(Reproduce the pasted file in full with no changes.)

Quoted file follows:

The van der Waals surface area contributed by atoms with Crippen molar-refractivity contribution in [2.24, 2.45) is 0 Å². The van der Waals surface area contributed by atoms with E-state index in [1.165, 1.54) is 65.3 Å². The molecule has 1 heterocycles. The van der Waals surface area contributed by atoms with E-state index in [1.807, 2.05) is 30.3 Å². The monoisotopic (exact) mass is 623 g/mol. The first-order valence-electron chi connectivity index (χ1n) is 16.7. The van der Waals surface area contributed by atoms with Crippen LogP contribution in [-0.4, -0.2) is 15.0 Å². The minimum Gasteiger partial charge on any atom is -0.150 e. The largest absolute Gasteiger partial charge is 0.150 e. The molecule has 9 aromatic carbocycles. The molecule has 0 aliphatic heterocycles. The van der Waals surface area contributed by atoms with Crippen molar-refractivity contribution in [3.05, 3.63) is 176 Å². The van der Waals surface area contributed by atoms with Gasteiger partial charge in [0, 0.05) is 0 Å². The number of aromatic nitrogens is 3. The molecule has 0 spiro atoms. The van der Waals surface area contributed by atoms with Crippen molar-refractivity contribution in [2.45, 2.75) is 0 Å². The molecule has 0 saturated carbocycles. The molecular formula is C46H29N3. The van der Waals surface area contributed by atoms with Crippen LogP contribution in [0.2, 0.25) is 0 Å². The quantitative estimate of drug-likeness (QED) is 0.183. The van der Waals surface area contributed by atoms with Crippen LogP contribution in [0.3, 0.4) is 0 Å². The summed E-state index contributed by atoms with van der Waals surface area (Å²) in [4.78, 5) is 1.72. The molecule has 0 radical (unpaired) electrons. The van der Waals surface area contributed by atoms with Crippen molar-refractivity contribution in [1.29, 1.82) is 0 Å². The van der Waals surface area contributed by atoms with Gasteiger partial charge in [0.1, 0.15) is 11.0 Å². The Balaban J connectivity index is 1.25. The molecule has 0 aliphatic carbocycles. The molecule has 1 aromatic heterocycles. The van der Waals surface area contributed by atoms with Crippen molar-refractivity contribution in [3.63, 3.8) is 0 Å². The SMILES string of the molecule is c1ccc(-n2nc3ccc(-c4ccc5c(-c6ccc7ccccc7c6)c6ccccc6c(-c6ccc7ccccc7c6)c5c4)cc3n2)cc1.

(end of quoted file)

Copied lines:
The van der Waals surface area contributed by atoms with Crippen molar-refractivity contribution in [2.24, 2.45) is 0 Å². The van der Waals surface area contributed by atoms with E-state index in [1.165, 1.54) is 65.3 Å². The molecule has 1 heterocycles. The van der Waals surface area contributed by atoms with E-state index in [1.807, 2.05) is 30.3 Å². The monoisotopic (exact) mass is 623 g/mol. The first-order valence-electron chi connectivity index (χ1n) is 16.7. The van der Waals surface area contributed by atoms with Crippen LogP contribution in [-0.4, -0.2) is 15.0 Å². The minimum Gasteiger partial charge on any atom is -0.150 e. The largest absolute Gasteiger partial charge is 0.150 e. The molecule has 9 aromatic carbocycles. The molecule has 0 aliphatic heterocycles. The van der Waals surface area contributed by atoms with Crippen molar-refractivity contribution in [3.05, 3.63) is 176 Å². The van der Waals surface area contributed by atoms with Gasteiger partial charge in [0, 0.05) is 0 Å². The number of aromatic nitrogens is 3. The molecule has 0 spiro atoms. The van der Waals surface area contributed by atoms with Crippen molar-refractivity contribution in [2.45, 2.75) is 0 Å². The molecule has 0 saturated carbocycles. The molecular formula is C46H29N3. The van der Waals surface area contributed by atoms with Crippen LogP contribution in [0.2, 0.25) is 0 Å². The quantitative estimate of drug-likeness (QED) is 0.183. The van der Waals surface area contributed by atoms with Crippen LogP contribution in [0.3, 0.4) is 0 Å². The summed E-state index contributed by atoms with van der Waals surface area (Å²) in [4.78, 5) is 1.72. The molecule has 0 radical (unpaired) electrons. The van der Waals surface area contributed by atoms with Crippen molar-refractivity contribution in [1.29, 1.82) is 0 Å². The van der Waals surface area contributed by atoms with Gasteiger partial charge in [0.1, 0.15) is 11.0 Å². The Balaban J connectivity index is 1.25. The molecule has 0 aliphatic carbocycles. The molecule has 1 aromatic heterocycles. The van der Waals surface area contributed by atoms with Crippen molar-refractivity contribution in [3.63, 3.8) is 0 Å². The SMILES string of the molecule is c1ccc(-n2nc3ccc(-c4ccc5c(-c6ccc7ccccc7c6)c6ccccc6c(-c6ccc7ccccc7c6)c5c4)cc3n2)cc1.